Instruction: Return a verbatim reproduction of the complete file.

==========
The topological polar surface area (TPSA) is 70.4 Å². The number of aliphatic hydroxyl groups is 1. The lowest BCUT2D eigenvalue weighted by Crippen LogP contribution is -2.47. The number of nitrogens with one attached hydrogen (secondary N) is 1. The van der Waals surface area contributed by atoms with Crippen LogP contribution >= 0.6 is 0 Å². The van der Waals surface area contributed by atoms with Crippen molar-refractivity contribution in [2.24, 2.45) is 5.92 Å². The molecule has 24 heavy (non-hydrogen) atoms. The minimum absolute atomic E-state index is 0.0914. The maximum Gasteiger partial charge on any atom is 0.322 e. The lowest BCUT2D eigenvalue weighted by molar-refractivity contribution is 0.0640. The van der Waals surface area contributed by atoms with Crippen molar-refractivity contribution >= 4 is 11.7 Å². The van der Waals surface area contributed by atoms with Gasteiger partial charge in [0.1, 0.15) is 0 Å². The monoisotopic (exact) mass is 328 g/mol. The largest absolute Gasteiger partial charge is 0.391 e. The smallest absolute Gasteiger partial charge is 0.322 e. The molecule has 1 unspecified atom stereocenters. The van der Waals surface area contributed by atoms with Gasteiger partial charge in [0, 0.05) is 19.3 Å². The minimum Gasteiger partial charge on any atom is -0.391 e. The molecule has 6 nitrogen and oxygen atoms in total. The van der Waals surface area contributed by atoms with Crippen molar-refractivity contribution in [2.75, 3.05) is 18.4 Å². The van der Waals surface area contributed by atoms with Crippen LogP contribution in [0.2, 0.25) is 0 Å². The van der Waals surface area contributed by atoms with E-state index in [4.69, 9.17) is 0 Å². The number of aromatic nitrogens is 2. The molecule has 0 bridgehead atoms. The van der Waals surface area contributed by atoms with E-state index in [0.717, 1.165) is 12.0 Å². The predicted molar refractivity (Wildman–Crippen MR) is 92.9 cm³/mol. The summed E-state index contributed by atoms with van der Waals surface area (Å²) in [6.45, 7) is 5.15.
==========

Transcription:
The topological polar surface area (TPSA) is 70.4 Å². The number of aliphatic hydroxyl groups is 1. The lowest BCUT2D eigenvalue weighted by Crippen LogP contribution is -2.47. The number of nitrogens with one attached hydrogen (secondary N) is 1. The van der Waals surface area contributed by atoms with Crippen LogP contribution >= 0.6 is 0 Å². The van der Waals surface area contributed by atoms with Crippen molar-refractivity contribution in [2.24, 2.45) is 5.92 Å². The molecule has 24 heavy (non-hydrogen) atoms. The minimum absolute atomic E-state index is 0.0914. The maximum Gasteiger partial charge on any atom is 0.322 e. The lowest BCUT2D eigenvalue weighted by molar-refractivity contribution is 0.0640. The van der Waals surface area contributed by atoms with Crippen molar-refractivity contribution >= 4 is 11.7 Å². The van der Waals surface area contributed by atoms with Gasteiger partial charge in [0.1, 0.15) is 0 Å². The monoisotopic (exact) mass is 328 g/mol. The largest absolute Gasteiger partial charge is 0.391 e. The smallest absolute Gasteiger partial charge is 0.322 e. The molecule has 1 unspecified atom stereocenters. The van der Waals surface area contributed by atoms with Gasteiger partial charge in [0, 0.05) is 19.3 Å². The minimum Gasteiger partial charge on any atom is -0.391 e. The molecule has 6 nitrogen and oxygen atoms in total. The van der Waals surface area contributed by atoms with Crippen molar-refractivity contribution in [2.75, 3.05) is 18.4 Å². The van der Waals surface area contributed by atoms with Crippen LogP contribution in [0.2, 0.25) is 0 Å². The van der Waals surface area contributed by atoms with E-state index in [4.69, 9.17) is 0 Å². The number of aromatic nitrogens is 2. The molecule has 0 bridgehead atoms. The van der Waals surface area contributed by atoms with E-state index in [0.717, 1.165) is 12.0 Å². The predicted molar refractivity (Wildman–Crippen MR) is 92.9 cm³/mol. The summed E-state index contributed by atoms with van der Waals surface area (Å²) in [6.45, 7) is 5.15.